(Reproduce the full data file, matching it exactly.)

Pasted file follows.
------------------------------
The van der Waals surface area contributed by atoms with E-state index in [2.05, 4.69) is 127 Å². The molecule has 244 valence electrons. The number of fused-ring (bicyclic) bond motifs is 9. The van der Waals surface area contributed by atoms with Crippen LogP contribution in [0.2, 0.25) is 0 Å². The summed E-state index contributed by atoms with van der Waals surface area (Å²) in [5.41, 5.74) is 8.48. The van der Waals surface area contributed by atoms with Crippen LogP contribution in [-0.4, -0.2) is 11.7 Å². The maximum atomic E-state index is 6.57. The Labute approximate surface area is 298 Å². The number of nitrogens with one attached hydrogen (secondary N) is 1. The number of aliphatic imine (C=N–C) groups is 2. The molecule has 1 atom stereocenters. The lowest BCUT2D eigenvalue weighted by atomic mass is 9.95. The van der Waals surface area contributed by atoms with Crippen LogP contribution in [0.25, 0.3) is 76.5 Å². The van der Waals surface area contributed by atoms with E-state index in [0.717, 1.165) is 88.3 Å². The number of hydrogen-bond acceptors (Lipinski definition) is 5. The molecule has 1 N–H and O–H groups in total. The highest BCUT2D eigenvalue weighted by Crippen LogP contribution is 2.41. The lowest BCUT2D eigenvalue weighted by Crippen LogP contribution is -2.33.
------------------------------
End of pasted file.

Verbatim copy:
The van der Waals surface area contributed by atoms with E-state index in [2.05, 4.69) is 127 Å². The molecule has 244 valence electrons. The number of fused-ring (bicyclic) bond motifs is 9. The van der Waals surface area contributed by atoms with Crippen LogP contribution in [0.2, 0.25) is 0 Å². The summed E-state index contributed by atoms with van der Waals surface area (Å²) in [5.41, 5.74) is 8.48. The van der Waals surface area contributed by atoms with Crippen LogP contribution in [-0.4, -0.2) is 11.7 Å². The maximum atomic E-state index is 6.57. The Labute approximate surface area is 298 Å². The number of nitrogens with one attached hydrogen (secondary N) is 1. The number of aliphatic imine (C=N–C) groups is 2. The molecule has 1 atom stereocenters. The lowest BCUT2D eigenvalue weighted by atomic mass is 9.95. The van der Waals surface area contributed by atoms with Crippen LogP contribution in [0.25, 0.3) is 76.5 Å². The van der Waals surface area contributed by atoms with E-state index in [0.717, 1.165) is 88.3 Å². The number of hydrogen-bond acceptors (Lipinski definition) is 5. The molecule has 1 N–H and O–H groups in total. The highest BCUT2D eigenvalue weighted by Crippen LogP contribution is 2.41. The lowest BCUT2D eigenvalue weighted by Crippen LogP contribution is -2.33.